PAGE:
We were on the border between two administrative areas: one area had a women’s minister (who we invited to come) and the other did not. In preparation for the visit, we asked the women what they might want to ask of a women’s minister. By this time, at the end of the residency, they decided that they had all they needed to get started on an entrepreneurial venture.  So, instead, they decided to ask for a more ‘political’ kind of support.

participants photo

When they did so, her response was to immediately collect together the women leaders from the adjoining area and to make a phone call, there and then, to a political colleague using the women’s voices as evidence of grassroots support for the initiative. Two days later some of the women met with this colleague and began the process of formal lobbying for a women’s minister in their area.

hand poster

We envisage that this will be the beginning of a process that will take some time to come to fruition but we hope to continue working with these women through our partners  at the University of Cartagena.  In the meantime, we have a thriving WhatsApp group that we have been added to that helps all women to sustain and grow their networks.

If you would like to hear more. Here is the link to a short podcast

Pedagogies for Sustainability, Responsible Enterprise and Innovation: 11th July 2018

seeg event full

On the 11th July research group SEEG in partnership with Centre of Excellent in Learning and Teaching (CELT) are hosting a joint workshop: Pedagogies for Sustainability, Responsible Enterprise and Innovation.

The workshop draws together in-house MMU expertise, recent CELT-funded research , and good practice from external and international case studies to look at how new and innovative pedagogical approaches, including Problem and Enquiry Based Learning (PEBL) short training courses (Carbon Literacy) and online-technology facilitated learning can help us stay at the forefront of enhanced student experience and pedagogical innovation. We will hear about case examples from Nottingham Trent University, and internationally from colleagues from Arizona State (USA) and Aalborg (DK) Universities.

The whole schedule for the workshop is now fully confirmed, please click the Eventbrite link to book your place: https://pedagogy-mmu.eventbrite.co.uk

If you have any questions about the event, please direct them to Valeria Vargas (v.vargas@mmu.ac.uk) or Sally Randles (s.randles@mmu.ac.uk).

 

Student Engagement in Higher Education Journal – new issue

Volume 2, issue 1 of the Student Engagement in Higher Education Journal,the journal of the RAISE network,  has just been published. The longer articles focus on promoting effective relationships between staff and students, whilst a series of case studies looks at the practical implications of various techniques for enhancing student engagement. We also have an opinion piece critiquing the appropriation of the term ‘student engagement’ and an article from a student reflecting on the value of her engagement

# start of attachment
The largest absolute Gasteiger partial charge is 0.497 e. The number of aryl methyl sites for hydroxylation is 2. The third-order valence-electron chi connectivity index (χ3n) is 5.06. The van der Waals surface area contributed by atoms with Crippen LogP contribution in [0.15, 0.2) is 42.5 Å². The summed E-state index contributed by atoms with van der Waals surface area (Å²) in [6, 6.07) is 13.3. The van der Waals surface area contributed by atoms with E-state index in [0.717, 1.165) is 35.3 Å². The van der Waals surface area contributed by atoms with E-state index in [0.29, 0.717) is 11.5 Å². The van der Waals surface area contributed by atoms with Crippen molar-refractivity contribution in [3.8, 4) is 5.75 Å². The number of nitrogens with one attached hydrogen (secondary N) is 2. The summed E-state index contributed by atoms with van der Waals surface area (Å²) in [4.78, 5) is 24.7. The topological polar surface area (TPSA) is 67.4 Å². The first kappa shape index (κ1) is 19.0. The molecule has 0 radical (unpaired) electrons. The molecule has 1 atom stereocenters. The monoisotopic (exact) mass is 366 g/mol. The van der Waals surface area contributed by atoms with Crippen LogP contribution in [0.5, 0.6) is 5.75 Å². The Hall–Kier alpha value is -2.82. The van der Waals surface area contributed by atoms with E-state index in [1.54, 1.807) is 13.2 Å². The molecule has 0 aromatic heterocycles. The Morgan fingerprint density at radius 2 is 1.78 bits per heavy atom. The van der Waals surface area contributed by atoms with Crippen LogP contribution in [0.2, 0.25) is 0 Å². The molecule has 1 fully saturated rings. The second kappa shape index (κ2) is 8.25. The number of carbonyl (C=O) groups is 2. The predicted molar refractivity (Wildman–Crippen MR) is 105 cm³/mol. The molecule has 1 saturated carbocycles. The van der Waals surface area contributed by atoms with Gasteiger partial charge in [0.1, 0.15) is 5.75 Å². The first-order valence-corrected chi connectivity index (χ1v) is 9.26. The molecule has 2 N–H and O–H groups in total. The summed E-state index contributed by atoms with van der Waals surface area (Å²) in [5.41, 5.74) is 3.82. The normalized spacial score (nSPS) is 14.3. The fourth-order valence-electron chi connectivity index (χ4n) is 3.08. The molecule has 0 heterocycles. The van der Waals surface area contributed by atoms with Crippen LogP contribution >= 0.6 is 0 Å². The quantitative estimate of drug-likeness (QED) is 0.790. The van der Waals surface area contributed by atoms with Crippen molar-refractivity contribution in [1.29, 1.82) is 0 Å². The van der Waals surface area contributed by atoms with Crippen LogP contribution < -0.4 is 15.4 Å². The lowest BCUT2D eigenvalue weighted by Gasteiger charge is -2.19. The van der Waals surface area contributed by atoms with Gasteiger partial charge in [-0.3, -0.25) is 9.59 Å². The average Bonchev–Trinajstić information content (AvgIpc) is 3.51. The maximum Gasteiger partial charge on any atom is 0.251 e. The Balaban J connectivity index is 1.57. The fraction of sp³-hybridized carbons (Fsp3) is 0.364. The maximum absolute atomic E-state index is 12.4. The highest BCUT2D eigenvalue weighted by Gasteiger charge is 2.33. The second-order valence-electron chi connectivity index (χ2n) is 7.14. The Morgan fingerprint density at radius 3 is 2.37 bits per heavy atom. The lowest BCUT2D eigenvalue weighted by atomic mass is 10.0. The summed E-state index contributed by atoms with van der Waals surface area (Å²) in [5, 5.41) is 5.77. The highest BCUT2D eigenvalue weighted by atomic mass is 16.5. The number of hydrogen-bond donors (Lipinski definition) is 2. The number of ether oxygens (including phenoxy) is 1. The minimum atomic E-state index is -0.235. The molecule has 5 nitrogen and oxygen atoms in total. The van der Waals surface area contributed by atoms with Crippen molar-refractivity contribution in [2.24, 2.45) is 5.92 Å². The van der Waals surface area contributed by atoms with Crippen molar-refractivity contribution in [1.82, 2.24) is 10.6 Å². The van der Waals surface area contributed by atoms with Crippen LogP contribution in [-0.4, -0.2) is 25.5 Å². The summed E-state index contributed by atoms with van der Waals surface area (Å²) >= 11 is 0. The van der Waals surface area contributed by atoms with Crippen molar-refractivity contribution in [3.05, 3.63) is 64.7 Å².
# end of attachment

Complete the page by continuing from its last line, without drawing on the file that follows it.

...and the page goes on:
SEHEJ is an Open Access journal edited in CELT and is part of our contribution to the international community of scholars of teaching and learning. We see it as an open, inclusive, community which provides opportunities to novice authors and reviewers, but a lot of generous contributions of time are needed to make this work. We welcome both experienced and new reviewers and authors, so please get in touch if you are able to participate in the journal activities. If you know of any students who would like to write for the journal, we do offer a developmental route to publication, so please encourage them to consider this.

Full list of articles in Volume 2, issue 1:

Angera, J., et al. (2018). “Launching an Interdisciplinary Network for Understanding Student Engagement (INFUSE).” 2018 2(1): 93-98. https://journals.gre.ac.uk/index.php/raise/article/view/Deschaine

Bramley, G. (2018). “How to help engage students in flipped learning: a flipping eventful journey.” 2018 2(1): 78-85. https://journals.gre.ac.uk/index.php/raise/article/view/Bramley

Bryson, C., et al. (2018). “Proceedings of the RAISE International Colloquium on Partnership.” 2018 2(1): 99-136. https://journals.gre.ac.uk/index.php/raise/article/view/Bryson

Davies, M. K. (2018). “‘The SLL Resilience Programme: The Route to Success’: Implementing Wellbeing Skills at the University of Reading.” 2018 2(1): 55-60. https://journals.gre.ac.uk/index.php/raise/article/view/Davies

Dyer, J., et al. (2018). “Field trips, friendships and societies: Exploring student engagement in the School of Earth and Environment, University of Leeds.” 2018 2(1): 30-54. https://journals.gre.ac.uk/index.php/raise/article/view/Dyer